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Towing Capacity of Higher-End Sport SUVs

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    Towing Capacity of Higher-End Sport SUVs

    I am considering trading to a different vehicle than my current 2500 pickup
    I work in the city with a long commute as well ride and travel to competitions once to twice a month from hour-long to eight-hour drives. I upgraded from a 1500 pickup to 2500 Ram pickup three years ago believing that if I upgraded from my 2H BP I would have the option to buy a gooseneck or haul for someone else, etc. etc. In those three years, I never had the gooseneck hitch installed, and I instead purchased a larger 2 horse BP that fits my needs with no foreseeable plan to upgrade from this trailer for some time.

    I am fairly frustrated/exhausted (as a young professional who can only afford one vehicle at a time) driving my huge truck in the city now. Between the parking decks, gas mileage, and now age/mileage I've put on the truck think it may be a good time to switch. Initially, and I may still wait until this vehicle is completely paid off and purchase a sportier car. But, it doesn't hurt to look

    I've just started to browse and within my budget, once I sold and/or traded in my truck consider some of the sportier SUV such as the Audi Q7, Landcruiser , etc.

    The Audi Q7 with the V6 engine can tow 7,700 pounds.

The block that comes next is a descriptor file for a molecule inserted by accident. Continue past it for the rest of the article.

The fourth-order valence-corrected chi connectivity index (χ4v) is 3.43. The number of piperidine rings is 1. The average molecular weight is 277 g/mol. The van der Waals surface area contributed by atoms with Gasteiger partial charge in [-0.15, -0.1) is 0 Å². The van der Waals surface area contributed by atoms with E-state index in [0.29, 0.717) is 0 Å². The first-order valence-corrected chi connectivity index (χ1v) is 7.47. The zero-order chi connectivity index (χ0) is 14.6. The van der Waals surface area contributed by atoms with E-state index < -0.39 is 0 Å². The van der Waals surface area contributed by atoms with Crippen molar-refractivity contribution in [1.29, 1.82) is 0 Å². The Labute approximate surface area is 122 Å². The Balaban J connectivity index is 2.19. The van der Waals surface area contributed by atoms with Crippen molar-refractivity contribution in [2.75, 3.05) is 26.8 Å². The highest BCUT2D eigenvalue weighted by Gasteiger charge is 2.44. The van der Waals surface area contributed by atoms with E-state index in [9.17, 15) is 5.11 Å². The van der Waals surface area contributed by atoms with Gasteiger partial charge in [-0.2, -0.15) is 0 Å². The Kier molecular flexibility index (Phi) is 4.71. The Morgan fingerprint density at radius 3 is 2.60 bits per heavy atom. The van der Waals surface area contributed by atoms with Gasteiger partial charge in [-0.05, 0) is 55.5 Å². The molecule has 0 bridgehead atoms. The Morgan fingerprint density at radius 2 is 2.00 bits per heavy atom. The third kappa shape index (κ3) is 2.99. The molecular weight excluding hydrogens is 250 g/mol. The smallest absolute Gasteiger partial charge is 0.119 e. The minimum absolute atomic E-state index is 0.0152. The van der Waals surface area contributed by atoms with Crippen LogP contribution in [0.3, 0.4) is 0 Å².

This seems fairly reasonable for a 2H trailer plus 2 horses.

    BUT, what am I, a naive young professional with expensive tastes that just want a sportier SUV that I can park in my parking garage but also go to horse shows forgetting?

    In my defense, though I've seen the comments that the Europeans drive lighter trailers, Horse&Hound did list these as the top towing SUVs?

    What does your trailer weigh? American or Euro?

    If your trailer isn't the euro style, I'd only be considering a full size SUV - Suburban, Armada, Escalade, or similar. Properly equipped, you should have around 8500 lbs. of listed capacity, which should let you pull a 2 horse with 2 horses and a reasonable amount of stuff while still leaving the 20% cushion for live weight.

    I tow my Brenderup with a Jeep Grand Cherokee Overland (with v8 Hemi and factory tow package). It's rated for 7200 lbs. and does a great job. That said, I would never pull an american style trailer with it. The wheelbase is short and I'd worry about how it would handle that much tongue weight.


      I would not tow a standard **american** steel or aluminum 2 horse trailer with a medium sized SUV, luxury model or not. Remember that the tow rating is the absolute max, and you want to stay well below it (some say 20%-25% below max tow rating).

      The safest option (IMO) is to find an SUV that is "body on frame" construction, with a wheel base like a pick-up. They are more stable, and provide safer towing. There are fewer and fewer SUVs out there that are body on frame (built from a pick-up truck frame) construction. Just because something can tow 7,000#, doesn't mean it will safey tow a horse trailer with live animals aboard.

      This is an old article (2017), but shows some models that are body on frame.

      ETA: here is a 2019 article that will be more current:
      Last edited by 4LeafCloverFarm; Nov. 5, 2019, 02:27 PM.
      ~~ How do you catch a loose horse? Make a noise like a carrot! - British Cavalry joke ~~


        I don't think the SUVs you mentioned are safe to tow a "larger" 2H BP unless it's a euro trailer designed to be towed by such a vehicle.